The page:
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what are some advice to give when students apply for colleges?

students always have trouble going through the application process. What are some good suggestions for students who are struggling with college application? What things should they watch out or keep in mind?
college college-admissions #collegeapplication college-advice

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Rachel’s Answer

When applying to colleges, I would recommend considering whether you are willing to pay the tuition at that particular school. Student loan debt can get out of control very quickly. I agree with all of the above suggestions to improve your application, but finances should also be considered.
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Tracey’s Answer

Hi Joy,

Congrats on making the big step to attend college. The application process is not as hard as you think. Some schools have online applications and you can pay the application fee online. If the school of your choice does not, its best to ask what the application requirements are. More often than not, the send interested students a brochure with every you need listed out and deadline dates for early acceptance and regular acceptance.

What you can do is the following:

Make sure that you take the SAT and ACT.

Arrange with your high school counselor or college coach to send your transcript to the schools of your choice in the fall of your senior year.

Send recommendation letters and essay(s) in one package to the university/college. They normall have an address where you can send all admissions items.

It's not hard to finish the application process once you know exactly what the university/college needs from you.

Good luck.

Hi Tracey, Thank you for your suggestion. Now I have a more thorough plan in my mind now. Appreciate your help! Joy Z.
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Richard’s Answer

Play to your strengths. Don't pretend to be something you are not. Tailor your application to the school to which you are applying. Research to school so your application makes sense. For example when applying to a school known for liberal arts school don't tout your love of science

Proofread your essays. Maybe even get outside help polishing up your essays.

Take a prep course for the SAT or ACT if necessary.
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Nancy’s Answer

Joy,

Tracey outlined application steps well. Here are some common pitfalls to avoid:

  1. Misspelling
  2. Incorrectly naming the college you are applying to
  3. Not having someone proofread your essays for good grammar
  4. Not playing up your accomplishments enough. If you have been a leader in an activity or on a team, say how!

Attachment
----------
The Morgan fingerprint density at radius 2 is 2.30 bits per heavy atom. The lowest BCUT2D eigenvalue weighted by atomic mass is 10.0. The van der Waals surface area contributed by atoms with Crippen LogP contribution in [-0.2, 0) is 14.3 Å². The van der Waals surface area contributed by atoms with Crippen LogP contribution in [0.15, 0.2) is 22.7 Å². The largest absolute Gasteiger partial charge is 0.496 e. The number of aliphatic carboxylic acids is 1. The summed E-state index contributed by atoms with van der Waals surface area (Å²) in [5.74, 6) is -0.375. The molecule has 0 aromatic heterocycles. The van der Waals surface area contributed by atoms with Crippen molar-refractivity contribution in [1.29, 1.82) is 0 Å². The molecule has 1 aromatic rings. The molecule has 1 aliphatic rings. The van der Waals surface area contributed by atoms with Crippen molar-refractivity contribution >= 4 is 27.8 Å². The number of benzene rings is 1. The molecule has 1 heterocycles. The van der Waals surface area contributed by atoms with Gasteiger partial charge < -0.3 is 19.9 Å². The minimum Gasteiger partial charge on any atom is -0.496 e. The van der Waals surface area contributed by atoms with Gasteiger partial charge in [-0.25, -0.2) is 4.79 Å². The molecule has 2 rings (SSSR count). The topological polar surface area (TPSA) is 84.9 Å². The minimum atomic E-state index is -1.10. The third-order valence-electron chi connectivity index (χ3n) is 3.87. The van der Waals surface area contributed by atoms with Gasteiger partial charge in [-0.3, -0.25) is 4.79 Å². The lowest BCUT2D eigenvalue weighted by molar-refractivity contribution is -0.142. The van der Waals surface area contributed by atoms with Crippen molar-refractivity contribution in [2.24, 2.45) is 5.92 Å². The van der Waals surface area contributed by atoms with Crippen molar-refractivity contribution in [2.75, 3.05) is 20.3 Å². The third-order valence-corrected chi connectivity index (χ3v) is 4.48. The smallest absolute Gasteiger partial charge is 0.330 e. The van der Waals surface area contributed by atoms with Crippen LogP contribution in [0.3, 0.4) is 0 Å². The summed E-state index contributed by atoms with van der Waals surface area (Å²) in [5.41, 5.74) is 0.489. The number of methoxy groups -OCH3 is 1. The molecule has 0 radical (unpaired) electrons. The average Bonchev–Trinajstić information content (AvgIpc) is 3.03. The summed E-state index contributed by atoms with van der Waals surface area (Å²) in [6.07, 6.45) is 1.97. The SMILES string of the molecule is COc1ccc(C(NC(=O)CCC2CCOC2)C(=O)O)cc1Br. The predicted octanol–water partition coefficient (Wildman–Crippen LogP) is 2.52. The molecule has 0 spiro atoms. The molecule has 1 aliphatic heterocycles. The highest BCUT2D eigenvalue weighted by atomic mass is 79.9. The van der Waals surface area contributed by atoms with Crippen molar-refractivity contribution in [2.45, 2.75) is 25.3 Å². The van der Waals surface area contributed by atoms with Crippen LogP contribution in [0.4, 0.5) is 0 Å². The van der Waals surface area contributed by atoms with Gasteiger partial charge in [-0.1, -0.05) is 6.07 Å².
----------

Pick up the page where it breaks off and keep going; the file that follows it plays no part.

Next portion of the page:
5. Not expressing how the college you are applying to is appropriate for your goals
  6. Not describing challenging or extenuating circumstances you have faced which may have impacted your grades
  7. Not applying to some colleges that are a good fit based on your grades and standardized test scores as compared to those of students they typically admit
  8. Not describing your strengths and qualities that will make you an asset to have on campus. Say how you love to do research, or that you are the first to volunteer to answer questions in class, or that you enjoy interacting with diverse peers if those things are true of you, for example.

Nancy recommends the following next steps:

This is time to put your best foot forward and to brag a bit about what you have done and where you plan to go!
Identify a proofreader you trust, such as an English teacher, to check your essays.
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EmilyAnn’s Answer

I really struggled with the application process myself. My best advice would be to apply to a range of schools - ones that you will realistically get into (safeties), ones that are ideal choices that you have a decent shot at getting into and match your credentials, and then finally some reach schools that you wouldn't count on getting into but would love to take a shot at. Start applying early so that you have time to really put out your best work and show interest! Some schools prioritize designated interest (going on tours, open houses, asking questions, etc) while others don't. Also, definitely considered what the financials would look like. Don't necessarily rule out expensive schools if you think you would be awarded a scholarship, but sometimes the costs don't really hit you until you are looking at the number on your acceptance letter.
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